A green waste bin collects waste from your garden - cut grass, dry leaves, fragmented branches and scobs.

A mixed waste bin collects everything that cannot be recycled. But keep in mind that you cannot throw debris, paint leftovers, batteries, light bulbs and expired drugs in them.

Waste management - what to put in a bin bag?

How to dispose of electronics, light bulbs, expired drugs or styrofoam?

Changing waste management regulations might cause a lot of confusion and make waste segregation quite tricky. There are certain problematic types of waste such as:

  • batteries,
  • light bulbs.

Batteries and light bulbs both fall into the so-called e-waste category. Such waste cannot be thrown in the standard recycling bins. For this reason, local governments designate special e-waste collection points.

Light bulbs one can find in lamps - LED bulbs, in particular - are subjects of the manufacturer’s warranty. If they burn out before the warranty expires - just return them to the store along with the receipt so that you can get a replacement. Additionally, some lighting stores offer special containers where you can dispose of old LED light bulbs.

It’s the same story with batteries. Some stores collect old batteries - look out for special containers.

How to dispose of electronics, light bulbs, expired drugs or styrofoam?

Expired medications cannot land in regular bins either. One should take them to a drug store. Clean styrofoam can be thrown into a plastic and metal recycling bin. If it’s dirty, put it into the mixed waste bin.

If you are renovating your home and already know you will generate a lot of waste such as e.g. styrofoam - consider ordering a special container for construction waste. Remember to follow the law regulations.

Kitchen waste segregation - what to do with eggs and yogurt containers?

Kitchen waste sorting might be problematic. Some people wonder what to do with egg shells. How to recycle this type of waste? In accordance with the regulations - kitchen waste such as egg shells go into biodegradable recycle bin.

Used coffee grounds should be placed in the same container. Meat and bones are the only exceptions when it comes to kitchen waste - they go into the mixed recycling bin.

A yogurt packaging, if it’s plastic, goes into a plastic and metal container - but only if it’s clean. Otherwise, it goes in the mixed waste bin. So, if you ate a yogurt - rinse the packaging before throwing it away.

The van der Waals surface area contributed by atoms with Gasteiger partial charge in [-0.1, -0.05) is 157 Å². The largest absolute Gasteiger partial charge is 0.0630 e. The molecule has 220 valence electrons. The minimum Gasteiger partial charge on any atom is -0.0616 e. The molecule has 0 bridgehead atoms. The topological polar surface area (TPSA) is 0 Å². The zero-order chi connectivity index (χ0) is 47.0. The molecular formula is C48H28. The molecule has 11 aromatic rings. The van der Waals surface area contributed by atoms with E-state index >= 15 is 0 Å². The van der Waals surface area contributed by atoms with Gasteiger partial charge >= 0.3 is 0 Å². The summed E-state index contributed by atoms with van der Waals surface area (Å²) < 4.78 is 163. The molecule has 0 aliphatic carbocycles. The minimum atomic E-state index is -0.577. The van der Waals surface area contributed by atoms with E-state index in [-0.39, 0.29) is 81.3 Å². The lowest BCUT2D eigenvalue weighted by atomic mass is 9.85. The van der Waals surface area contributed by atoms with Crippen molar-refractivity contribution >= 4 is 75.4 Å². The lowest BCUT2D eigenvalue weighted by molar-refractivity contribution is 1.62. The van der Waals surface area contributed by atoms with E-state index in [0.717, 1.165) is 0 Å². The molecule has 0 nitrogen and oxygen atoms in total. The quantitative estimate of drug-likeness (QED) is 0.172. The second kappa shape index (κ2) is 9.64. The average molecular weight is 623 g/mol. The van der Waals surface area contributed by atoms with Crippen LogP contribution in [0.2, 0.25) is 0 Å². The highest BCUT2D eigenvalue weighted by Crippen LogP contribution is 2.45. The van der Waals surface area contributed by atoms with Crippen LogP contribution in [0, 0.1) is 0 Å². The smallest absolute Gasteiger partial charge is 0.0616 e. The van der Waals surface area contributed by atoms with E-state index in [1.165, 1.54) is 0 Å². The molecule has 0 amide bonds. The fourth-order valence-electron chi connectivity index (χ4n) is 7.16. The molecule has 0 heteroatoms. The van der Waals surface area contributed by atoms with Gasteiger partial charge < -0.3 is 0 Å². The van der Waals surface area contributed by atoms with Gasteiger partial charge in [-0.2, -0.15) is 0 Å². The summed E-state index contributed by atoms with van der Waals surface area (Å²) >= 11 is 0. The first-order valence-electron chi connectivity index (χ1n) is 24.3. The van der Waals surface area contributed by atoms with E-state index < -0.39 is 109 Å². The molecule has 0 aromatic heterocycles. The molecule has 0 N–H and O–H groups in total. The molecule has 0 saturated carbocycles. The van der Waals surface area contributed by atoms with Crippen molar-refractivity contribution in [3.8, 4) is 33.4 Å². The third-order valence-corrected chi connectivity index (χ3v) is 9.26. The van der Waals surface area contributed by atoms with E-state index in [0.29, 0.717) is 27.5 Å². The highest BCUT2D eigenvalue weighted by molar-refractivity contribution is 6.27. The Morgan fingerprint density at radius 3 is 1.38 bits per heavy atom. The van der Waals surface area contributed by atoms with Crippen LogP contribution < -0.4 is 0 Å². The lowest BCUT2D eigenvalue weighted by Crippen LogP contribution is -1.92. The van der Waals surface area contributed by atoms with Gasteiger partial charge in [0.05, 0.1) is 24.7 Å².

Kitchen waste segregation - what to do with eggs and yogurt containers?

Bulky waste management - how to dispose of large items?

Bulky waste is, in other words, any waste that is too large to dispose of normally. It is, for example:

  • old furniture,
  • bikes,
  • pushchairs,
  • old large-sized toys.

As for this type of waste, every town or a district of a large city has a bulky waste collection schedule. Typically, the waste is left outside the property or by the bin shelter, so that it can be picked up by waste collectors.

Waste management life hacks - how to recycle at home and make life easier?

Waste segregation at home can be much more pleasant and easier if you follow certain rules. First of all, make sure to get special recycling bins. They not only help with waste sorting, but also typically come with special symbols and even instructions on what goes where.

Before throwing out a food container, make sure to clean it thoroughly. Make sure to dispose of bio waste and glass without any plastic bags. If you sort plastic and glass bottles, make sure to remove caps. Plastic bottles and metal cans can be crushed - this way, they use up significantly less space.

Waste management life hacks - how to recycle at home and make life easier?

📍 How to recycle at home?

Make sure to segregate waste in accordance with all rules and regulations - into different containers and bags. Pay attention to what goes into which bin. They differ in color for easier waste management.